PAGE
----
Somewhere in hindsight, all of my plans lost their brilliance. Somehow, everything fell apart, and like quicksand, I always felt like no matter what I did, I was always sinking. I never knew there was a way to redeem myself. No one ever told me this was possible. And if they did, no one ever said this to me in a language I could understand. As far as I knew, I was alone. I was”Terminally unique” as they said and unlike anyone and everyone else . . .
I ever tell you about the time I stood in classroom of high school kids and told them my story? Their eyes were wide-opened. Some cried. Some nodded their heads because they understood. And some looked away because they were afraid someone would see that they understood.
The name of the program is Not Even Once. The idea is to show what happens with experimental drug use, where it leads, and what happens.
I was asked why I never discussed much of my drug use. I never listed my drugs of choice. I only talked about the way I felt and what I went through. My usage was obvious and so were the reasons behind it. Instead of glorifying war stories, I spoke about the ability of inspiration. I spoke about the effects of positive motivation. I chose to tell them who I was instead of what I did. Else, the lecture becomes a challenge of comparison instead of a relatable truth.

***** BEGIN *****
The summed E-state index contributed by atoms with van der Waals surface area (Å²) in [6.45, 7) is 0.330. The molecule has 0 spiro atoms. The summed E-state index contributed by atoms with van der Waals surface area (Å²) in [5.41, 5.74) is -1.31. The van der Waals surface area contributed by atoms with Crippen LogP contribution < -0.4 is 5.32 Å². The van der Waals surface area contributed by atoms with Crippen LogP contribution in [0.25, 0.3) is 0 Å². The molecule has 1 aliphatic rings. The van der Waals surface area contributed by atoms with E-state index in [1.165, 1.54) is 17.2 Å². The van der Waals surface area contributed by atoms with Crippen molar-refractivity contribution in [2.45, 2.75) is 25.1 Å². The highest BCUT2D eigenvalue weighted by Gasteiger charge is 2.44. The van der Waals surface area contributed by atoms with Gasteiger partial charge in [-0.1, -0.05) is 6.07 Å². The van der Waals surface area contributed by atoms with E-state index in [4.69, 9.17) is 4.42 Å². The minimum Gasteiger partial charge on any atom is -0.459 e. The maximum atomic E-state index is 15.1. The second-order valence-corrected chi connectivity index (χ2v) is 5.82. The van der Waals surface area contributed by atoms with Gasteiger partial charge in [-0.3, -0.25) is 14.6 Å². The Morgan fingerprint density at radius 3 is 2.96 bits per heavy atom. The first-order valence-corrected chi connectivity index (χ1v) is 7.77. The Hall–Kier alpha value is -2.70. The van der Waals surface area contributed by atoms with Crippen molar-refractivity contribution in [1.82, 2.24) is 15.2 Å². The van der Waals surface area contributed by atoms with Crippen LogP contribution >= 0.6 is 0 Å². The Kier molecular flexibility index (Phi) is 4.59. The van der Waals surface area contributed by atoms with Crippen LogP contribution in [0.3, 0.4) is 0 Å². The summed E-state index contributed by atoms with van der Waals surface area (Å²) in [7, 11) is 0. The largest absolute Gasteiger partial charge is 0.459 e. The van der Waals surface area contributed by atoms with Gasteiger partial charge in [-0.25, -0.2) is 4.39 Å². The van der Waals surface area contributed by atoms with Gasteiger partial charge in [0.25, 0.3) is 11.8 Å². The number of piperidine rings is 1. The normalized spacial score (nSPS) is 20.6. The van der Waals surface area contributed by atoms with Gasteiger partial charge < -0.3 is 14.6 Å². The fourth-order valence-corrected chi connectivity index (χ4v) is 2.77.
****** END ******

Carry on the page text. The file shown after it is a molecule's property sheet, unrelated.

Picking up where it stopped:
In whichever action we choose to take in life, whether we are younger or older in adulthood; we act in order to honor something. I used to act on behalf of my fears. I acted on behalf of my anger and my awkwardness. I acted in ways to solve my discomforts. In the past, the usage of either drugs or alcohol was the only way I knew how to honor myself.
These days, I choose to honor myself differently. I honor myself with effort. These days, I honor myself by replacing troubled thoughts with the benefit of positive action. I changed behavior to change my thinking. In whichever way I chose to honor myself, these days, I choose to honor myself properly.
When asked why don’t I do war stories.
I answered, “Because where’s the honor in that?”
Tomorrow morning, I’m starting a program of my own. It’s called Breakfast with Benny at the nearby Homeless Shelter. A long time ago, I made a very clear decision.
How do I want to honor myself?
By helping others
That’s how . . .